Vivienne Westwood
Vivienne Westwood (Photo: Getty Images)

POOL PIONEERS

A vibrant celebration of the godmother of punk

A new Vivienne Westwood documentary explores the designer and activist’s single-minded, relentless pursuit of creativity, says Kate Muir – it’s a joy to watch

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By Kate Muir on

What a breath of fresh air Vivienne Westwood is! Eccentric barely begins to describe the portrait of the great English designer and godmother of punk in Westwood: Punk, Icon, Activist, released today. What also becomes clear in the documentary is her single-minded, relentless pursuit of creativity – and various political causes. Westwood makes Daniel Day Lewis’ portrayal of a difficult fashion designer in the recent Phantom Thread look rather wussy, and his clothes exceptionally dull in comparison.

You have to hand it to Westwood director Lorna Tucker for pursuing her subject for three years against unlikely odds. In the first scene, Dame Vivienne sits, with blonde urchin-cut hair and a shredded black dress, in a velvet chair in London’s Groucho Club, bemoaning the entire project: “Let’s just talk and just get this over with. It’s so boring to cover all this.”

Having grudgingly co-operated, Westwood condemned the well-received documentary when it debuted this year at Sundance: “The film is mediocre, and Vivienne and Andreas are not.” Andreas refers to her domestic and design partner, Andreas Kronthaler, 25 years her junior. Westwood is now 76 years old and what annoyed her most about the film was its failure to give “not even five minutes” to her political activism. In fact, there are plenty of “Frack Off” T-shirt moments, and Westwood is filmed on a Greenpeace boat trip to the Arctic, wearing an orange XXL life jacket and a knitted hat with the word “CHAOS” on it.

For many, Westwood is more celebrated as the carrot-haired collaborator with Malcolm McLaren on the creation of the punk revolution and the band the Sex Pistols than for her designer dresses. But it’s the cornucopia of clothes in this film that confirms Westwood’s genius, again and again, from her invention of the “rubberware for the office” to the Mini-Crini, the famous Sex And The City wedding dress and the riffs on tartan, leather and bondage in the late 70s that spiralled out of her King’s Road boutique (variously called Let it Rock, Too Fast to Live Too Young to Die, Sex, and Seditionaries, before its present title, Worlds End.)

On camera, Westwood refused to discuss her ex-partner McLaren and the Sex Pistols, other than to note that the band was made up of “our Saturday boy Glen [Matlock, the bassist] and some of our customers.” Johnny Rotten, she feels, is not ageing gracefully and punk itself was not as radical as portrayed: “We weren’t really attacking the system.” Instead, the tolerance of punk “just meant the English could claim how democratic they were".

There is much joy in watching Westwood not give a flying fuck about the establishment or the fashion world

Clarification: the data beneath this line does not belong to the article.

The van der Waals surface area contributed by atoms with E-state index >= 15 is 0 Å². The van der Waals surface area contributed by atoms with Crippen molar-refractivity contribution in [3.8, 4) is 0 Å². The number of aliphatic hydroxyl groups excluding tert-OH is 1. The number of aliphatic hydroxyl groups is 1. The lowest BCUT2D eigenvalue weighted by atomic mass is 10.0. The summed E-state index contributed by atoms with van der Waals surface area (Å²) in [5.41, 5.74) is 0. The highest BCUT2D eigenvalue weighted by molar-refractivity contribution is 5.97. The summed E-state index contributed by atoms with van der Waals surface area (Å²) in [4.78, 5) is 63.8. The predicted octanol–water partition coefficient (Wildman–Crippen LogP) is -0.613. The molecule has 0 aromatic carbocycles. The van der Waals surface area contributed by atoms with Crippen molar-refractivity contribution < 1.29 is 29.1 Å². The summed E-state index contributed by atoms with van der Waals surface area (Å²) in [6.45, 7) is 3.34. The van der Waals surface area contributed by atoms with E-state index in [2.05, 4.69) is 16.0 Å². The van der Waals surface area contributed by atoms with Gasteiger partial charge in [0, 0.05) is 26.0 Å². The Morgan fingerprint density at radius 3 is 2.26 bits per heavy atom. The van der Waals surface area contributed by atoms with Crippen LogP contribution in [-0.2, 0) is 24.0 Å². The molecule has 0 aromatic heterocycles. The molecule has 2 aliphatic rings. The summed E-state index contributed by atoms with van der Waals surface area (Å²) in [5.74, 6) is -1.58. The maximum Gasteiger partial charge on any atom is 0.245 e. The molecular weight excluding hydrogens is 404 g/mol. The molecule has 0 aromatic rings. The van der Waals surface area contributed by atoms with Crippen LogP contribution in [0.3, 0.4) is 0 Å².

The McLaren story and its business ramifications overshadowed Westwood for a decade and I kept thinking as I watched that, had she been a male designer, she would have been taken much more seriously earlier on. One agonising scene shows her costumes being paraded on a BBC chat show with Sue Lawley and the audience hooting with laughter. More footage reveals the compere’s horror at the British Fashion Awards when he opens the envelope with Westwood’s name. Princess Michael of Kent presents the award with icy disdain. But the Queen herself seemed not to mind, awarding Westwood an OBE in 1992 (when the designer wore no knickers) and making her a Dame in 2006 (when she wore no knickers and some silver horns.)

Now, of course, Westwood is the subject of museum displays. One of the funnier scenes, played to tasteful classical music, shows a white-gloved curator at the V&A museum carefully opening up an exhibit: Westwood’s early DESTROY-sloganed T-shirt, which featured an inverted cross and a swastika.

There is much joy in watching Westwood not give a flying fuck about the establishment or the fashion world. Her radical attitude exploded during her three-year first marriage to Derek Westwood, father of her son Ben. “We were living the American Dream, [I was] the housewife. I just realised... what a load of old bollocks that is. I had to explore, I wasn’t fulfilling my potential.” She had a second son, Joe, with McLaren, and mostly raised him as a single mum.

Yet Westwood never stopped designing, even when the business was close to bankruptcy. Unlike many designers, she allowed for a woman’s curves and boobs, and cut to the body, not to a two-dimensional, size-0 mannequin. Plus, bedhead hair was often a must. Now, she designs away and leaves the company director to manage her shops worldwide – even an outlet in Bicester Village, as far from anarchy as could be.

There is a moment when we see a young Westwood with a David Bowie-style Aladdin Sane red hairdo and she is, in many ways, the musician’s female equivalent. She constantly reinvented herself, her shops, collections and influence percolating the entire culture. And I speak as someone who arrived at a kids’ disco in a Glasgow church hall in the late 70s, wearing ripped tartan and holey tights held together with safety pins, without even knowing Westwood’s name.

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Vivienne Westwood (Photo: Getty Images)
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